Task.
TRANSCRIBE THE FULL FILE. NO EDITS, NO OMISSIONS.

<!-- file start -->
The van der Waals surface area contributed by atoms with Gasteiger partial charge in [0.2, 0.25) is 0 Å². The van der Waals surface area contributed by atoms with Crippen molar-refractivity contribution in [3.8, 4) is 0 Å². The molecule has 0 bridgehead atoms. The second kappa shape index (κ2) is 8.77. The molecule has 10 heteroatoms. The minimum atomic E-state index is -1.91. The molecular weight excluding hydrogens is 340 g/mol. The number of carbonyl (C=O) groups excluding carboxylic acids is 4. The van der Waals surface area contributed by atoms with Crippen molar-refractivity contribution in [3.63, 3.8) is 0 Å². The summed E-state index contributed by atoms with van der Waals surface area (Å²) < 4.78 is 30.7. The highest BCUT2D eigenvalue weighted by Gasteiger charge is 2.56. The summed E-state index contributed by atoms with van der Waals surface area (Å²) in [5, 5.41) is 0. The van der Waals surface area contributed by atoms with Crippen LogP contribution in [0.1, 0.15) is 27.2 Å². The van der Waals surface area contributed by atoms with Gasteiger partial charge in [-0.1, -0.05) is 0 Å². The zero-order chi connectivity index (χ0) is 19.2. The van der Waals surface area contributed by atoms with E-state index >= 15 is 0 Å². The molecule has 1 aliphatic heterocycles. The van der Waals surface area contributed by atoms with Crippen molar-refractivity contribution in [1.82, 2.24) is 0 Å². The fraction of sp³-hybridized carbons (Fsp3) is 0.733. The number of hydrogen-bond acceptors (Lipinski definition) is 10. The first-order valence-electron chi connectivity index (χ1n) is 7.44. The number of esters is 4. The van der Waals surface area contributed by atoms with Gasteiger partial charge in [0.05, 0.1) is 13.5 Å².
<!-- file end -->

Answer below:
The van der Waals surface area contributed by atoms with Gasteiger partial charge in [0.2, 0.25) is 0 Å². The van der Waals surface area contributed by atoms with Crippen molar-refractivity contribution in [3.8, 4) is 0 Å². The molecule has 0 bridgehead atoms. The second kappa shape index (κ2) is 8.77. The molecule has 10 heteroatoms. The minimum atomic E-state index is -1.91. The molecular weight excluding hydrogens is 340 g/mol. The number of carbonyl (C=O) groups excluding carboxylic acids is 4. The van der Waals surface area contributed by atoms with Crippen molar-refractivity contribution in [3.63, 3.8) is 0 Å². The summed E-state index contributed by atoms with van der Waals surface area (Å²) < 4.78 is 30.7. The highest BCUT2D eigenvalue weighted by Gasteiger charge is 2.56. The summed E-state index contributed by atoms with van der Waals surface area (Å²) in [5, 5.41) is 0. The van der Waals surface area contributed by atoms with Crippen LogP contribution in [0.1, 0.15) is 27.2 Å². The van der Waals surface area contributed by atoms with Gasteiger partial charge in [-0.1, -0.05) is 0 Å². The zero-order chi connectivity index (χ0) is 19.2. The van der Waals surface area contributed by atoms with E-state index >= 15 is 0 Å². The molecule has 1 aliphatic heterocycles. The van der Waals surface area contributed by atoms with Crippen molar-refractivity contribution in [1.82, 2.24) is 0 Å². The fraction of sp³-hybridized carbons (Fsp3) is 0.733. The number of hydrogen-bond acceptors (Lipinski definition) is 10. The first-order valence-electron chi connectivity index (χ1n) is 7.44. The number of esters is 4. The van der Waals surface area contributed by atoms with Gasteiger partial charge in [0.05, 0.1) is 13.5 Å².